Don’t be a Pinto – Market-Testing Brand Names and Taglines is a MUST DO When Exporting

Brand names and taglines don’t always test well – be proactive before problems arise.

shutterstock_563453218.jpgWhen Ford wanted to export and market the Pinto in Brazil, they unfortunately failed to market test the model name. In America, a pinto is a type of horse, but in Brazil ‘pinto’ is slang for male genitals. As you can imagine, the car did not sell well, forcing Ford to rebrand it to Corcel, which means horse in Brazil.

Smart clients test their brand names and taglines BEFORE exporting to make sure they work across languages and cultures.  For some examples, read our blog about bad brand name translations.

Here are three examples of clients that we’ve worked with to make sure their words will work in their target markets.

thefirstyears-logo.pngThe First Years

The First Years (owned by TOMY) sells a successful product line in the US called “Take & Toss”.  The line of plastic cups, bowls, plates, forks and spoons are wildly successful in the American market for their usability and flexibility.  The products are strong enough to last, and inexpensive enough that if you lose them or toss them, it’s no great loss. Busy parents and caregivers have the option to wash or throw them away as they choose. Culturally, this works in the US.

When The First Years launched this product in Europe, sales stunk.  Europeans want clarity on whether something is disposable or reusable.  The First Years quickly noticed the problem and came up with a new name, SÄVA.  They asked us to test the name across multiple languages to make sure there were no issues.  We developed a questionnaire, identified marketing translation experts to survey, conducted the survey and delivered the results to the project manager.  With a successful naming campaign and appropriate testing of the name, the product relaunched successfully in the European market.  Read about other marketing translation considerations.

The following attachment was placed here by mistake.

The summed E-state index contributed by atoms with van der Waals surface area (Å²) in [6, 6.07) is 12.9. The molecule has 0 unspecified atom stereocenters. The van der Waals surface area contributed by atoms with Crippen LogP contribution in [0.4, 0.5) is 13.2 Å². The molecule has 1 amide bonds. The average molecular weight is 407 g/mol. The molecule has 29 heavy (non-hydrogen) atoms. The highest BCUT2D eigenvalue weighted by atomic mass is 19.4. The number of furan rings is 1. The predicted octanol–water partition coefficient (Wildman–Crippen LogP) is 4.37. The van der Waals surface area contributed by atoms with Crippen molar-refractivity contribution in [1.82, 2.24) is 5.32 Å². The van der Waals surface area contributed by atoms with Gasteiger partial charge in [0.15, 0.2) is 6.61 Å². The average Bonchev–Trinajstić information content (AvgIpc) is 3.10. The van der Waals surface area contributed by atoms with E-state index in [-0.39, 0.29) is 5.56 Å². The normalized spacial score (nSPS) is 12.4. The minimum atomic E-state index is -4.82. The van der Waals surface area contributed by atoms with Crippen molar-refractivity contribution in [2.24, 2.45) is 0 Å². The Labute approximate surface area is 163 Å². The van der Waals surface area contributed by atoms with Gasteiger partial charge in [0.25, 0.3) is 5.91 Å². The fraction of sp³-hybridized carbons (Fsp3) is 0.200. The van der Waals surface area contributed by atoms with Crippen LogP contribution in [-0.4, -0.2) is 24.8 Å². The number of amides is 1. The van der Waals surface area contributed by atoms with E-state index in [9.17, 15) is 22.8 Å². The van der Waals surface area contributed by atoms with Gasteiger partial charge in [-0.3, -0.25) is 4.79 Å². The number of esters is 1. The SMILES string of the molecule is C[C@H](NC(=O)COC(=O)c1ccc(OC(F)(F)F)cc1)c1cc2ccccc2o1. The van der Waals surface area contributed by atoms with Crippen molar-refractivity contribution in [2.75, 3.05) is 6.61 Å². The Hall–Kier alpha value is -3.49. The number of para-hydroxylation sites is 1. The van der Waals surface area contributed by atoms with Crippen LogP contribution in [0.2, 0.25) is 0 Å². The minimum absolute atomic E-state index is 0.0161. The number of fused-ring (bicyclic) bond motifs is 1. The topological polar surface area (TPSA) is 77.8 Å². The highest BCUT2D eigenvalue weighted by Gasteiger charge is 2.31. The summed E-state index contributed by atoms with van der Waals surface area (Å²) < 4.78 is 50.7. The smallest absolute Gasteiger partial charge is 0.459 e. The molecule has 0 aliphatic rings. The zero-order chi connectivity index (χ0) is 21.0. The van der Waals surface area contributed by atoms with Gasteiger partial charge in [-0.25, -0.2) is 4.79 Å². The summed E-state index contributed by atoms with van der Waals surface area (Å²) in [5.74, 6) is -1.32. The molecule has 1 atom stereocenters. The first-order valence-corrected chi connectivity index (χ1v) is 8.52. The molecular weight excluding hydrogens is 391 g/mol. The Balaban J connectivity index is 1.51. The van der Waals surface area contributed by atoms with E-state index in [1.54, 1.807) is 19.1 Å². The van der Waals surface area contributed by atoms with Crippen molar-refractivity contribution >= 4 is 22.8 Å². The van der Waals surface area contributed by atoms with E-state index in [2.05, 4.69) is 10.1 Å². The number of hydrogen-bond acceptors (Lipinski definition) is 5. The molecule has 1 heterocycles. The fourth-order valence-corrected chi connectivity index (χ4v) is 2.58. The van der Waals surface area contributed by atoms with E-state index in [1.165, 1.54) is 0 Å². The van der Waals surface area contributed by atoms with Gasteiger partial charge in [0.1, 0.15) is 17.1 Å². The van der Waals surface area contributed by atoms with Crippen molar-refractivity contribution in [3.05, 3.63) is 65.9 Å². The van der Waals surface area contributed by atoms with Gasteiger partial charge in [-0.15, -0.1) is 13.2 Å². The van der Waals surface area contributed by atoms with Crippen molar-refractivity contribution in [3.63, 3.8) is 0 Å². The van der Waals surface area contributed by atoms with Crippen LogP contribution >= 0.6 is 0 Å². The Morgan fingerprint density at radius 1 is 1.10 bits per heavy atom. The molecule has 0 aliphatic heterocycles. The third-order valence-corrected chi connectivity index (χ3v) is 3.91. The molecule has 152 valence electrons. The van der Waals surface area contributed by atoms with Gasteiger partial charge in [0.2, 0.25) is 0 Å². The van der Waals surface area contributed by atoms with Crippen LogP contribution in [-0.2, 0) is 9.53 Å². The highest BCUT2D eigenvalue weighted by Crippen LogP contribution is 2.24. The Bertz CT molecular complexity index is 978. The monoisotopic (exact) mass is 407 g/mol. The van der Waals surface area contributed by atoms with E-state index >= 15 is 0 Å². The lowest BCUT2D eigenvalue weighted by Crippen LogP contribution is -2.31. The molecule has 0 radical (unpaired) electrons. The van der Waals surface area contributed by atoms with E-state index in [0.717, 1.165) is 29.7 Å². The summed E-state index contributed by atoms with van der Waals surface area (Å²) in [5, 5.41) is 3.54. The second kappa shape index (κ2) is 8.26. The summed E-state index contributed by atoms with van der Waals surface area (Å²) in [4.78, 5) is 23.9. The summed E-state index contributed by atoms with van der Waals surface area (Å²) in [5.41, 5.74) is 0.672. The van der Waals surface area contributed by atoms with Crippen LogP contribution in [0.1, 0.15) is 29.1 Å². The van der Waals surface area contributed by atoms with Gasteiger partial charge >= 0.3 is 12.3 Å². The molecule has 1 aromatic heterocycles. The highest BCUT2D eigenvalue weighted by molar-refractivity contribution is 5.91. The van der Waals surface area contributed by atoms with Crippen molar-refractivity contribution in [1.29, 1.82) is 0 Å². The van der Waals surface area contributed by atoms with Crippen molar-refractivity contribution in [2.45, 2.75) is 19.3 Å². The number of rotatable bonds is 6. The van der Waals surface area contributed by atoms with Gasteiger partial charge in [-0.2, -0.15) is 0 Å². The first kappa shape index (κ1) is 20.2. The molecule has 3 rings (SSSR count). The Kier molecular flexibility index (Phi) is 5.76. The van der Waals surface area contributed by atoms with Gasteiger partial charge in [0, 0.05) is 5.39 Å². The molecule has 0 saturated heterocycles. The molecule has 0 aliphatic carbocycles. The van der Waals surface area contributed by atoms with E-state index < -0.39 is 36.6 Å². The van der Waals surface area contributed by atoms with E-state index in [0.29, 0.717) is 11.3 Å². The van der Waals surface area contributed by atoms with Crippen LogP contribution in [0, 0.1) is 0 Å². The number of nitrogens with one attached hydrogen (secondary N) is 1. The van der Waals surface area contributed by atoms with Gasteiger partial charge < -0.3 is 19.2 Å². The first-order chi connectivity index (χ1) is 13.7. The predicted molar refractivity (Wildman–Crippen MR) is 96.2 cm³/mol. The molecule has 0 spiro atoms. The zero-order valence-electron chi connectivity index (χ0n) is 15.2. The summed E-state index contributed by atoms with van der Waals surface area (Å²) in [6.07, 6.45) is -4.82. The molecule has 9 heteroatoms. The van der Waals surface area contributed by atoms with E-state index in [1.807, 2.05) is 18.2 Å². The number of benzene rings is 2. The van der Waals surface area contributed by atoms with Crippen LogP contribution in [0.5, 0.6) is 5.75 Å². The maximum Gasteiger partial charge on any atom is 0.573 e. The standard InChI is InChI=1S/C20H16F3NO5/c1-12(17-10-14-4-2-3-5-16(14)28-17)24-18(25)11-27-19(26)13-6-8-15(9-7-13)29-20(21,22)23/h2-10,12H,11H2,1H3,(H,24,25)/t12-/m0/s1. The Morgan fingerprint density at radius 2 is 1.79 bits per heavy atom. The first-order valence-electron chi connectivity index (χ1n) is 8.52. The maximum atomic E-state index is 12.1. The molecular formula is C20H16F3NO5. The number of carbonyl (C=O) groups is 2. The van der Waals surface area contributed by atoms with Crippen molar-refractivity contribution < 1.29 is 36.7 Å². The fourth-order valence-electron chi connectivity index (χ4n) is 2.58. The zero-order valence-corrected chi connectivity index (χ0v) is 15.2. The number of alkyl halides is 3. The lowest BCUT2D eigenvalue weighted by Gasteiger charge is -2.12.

If you are a parent of young children, we highly recommend the Take & Toss products.

Staples_logo_new.pngSTAPLES

After the tremendously successful tagline “That was Easy”, STAPLES decided that after 10 years, it was time to update its marketing campaign.  In 2014 The marketing team came up with a phrase adaptable for multiple messages. The message, “Make More Happen” is the base phrase and the “more” can be switched out for different messages.  For example, one of the phrases they came up with was “Make Refrigerator Art Happen”. 

The tagline is creative, flexible and has a great message.  But some of the messages don’t work across languages and cultures.  In the US, we know that “Refrigerator Art” are those fantastic pictures our kids create that we want to showcase.  We hang them on our fridge with a magnet so everyone can see.  Our translator pointed out that in France, a fridge is strictly an appliance used for keeping your food cold.  It’s not a place to hang art.  In the process of translating taglines, our professional translators understand the source language meaning and the culture, and they communicate back any messages that won’t work.  Then with the client, the language team can create a more appropriate message for the target audience.

Read about Staples promise to its customers to help Make More Happen.

Medical-translation-300x253.jpgLocal Hospital 

A local hospital created the tagline “It’s all about getting better”.  A perfect sentiment for a hospital – patients getting better and the hospital providing better services.  Since the hospital serviced many Haitian Creole speakers, they asked us to translate the tag line for use in the Haitian Creole marketing materials.  The translator wrote the tagline about the patients getting better.  The editor suggested that it meant the hospital focused on continuous improvement.  In English, the line could have both meanings; in Haitian Creole, the grammar didn’t work.  The statement needed one subject. 

We explained the issue to the client who could then make the decision on which message they wanted to convey so we could translate the tagline accurately. 

A good language team will always bring these types of questions back to you, so you can make an educated decision on how to handle differences in language and cultures before disaster strikes. Rapport International has the skills and experience to assist you with brand name and tagline testing. Contact us with questions, or for a free consultation, we are happy to guide you into your new markets and help your product succeed.

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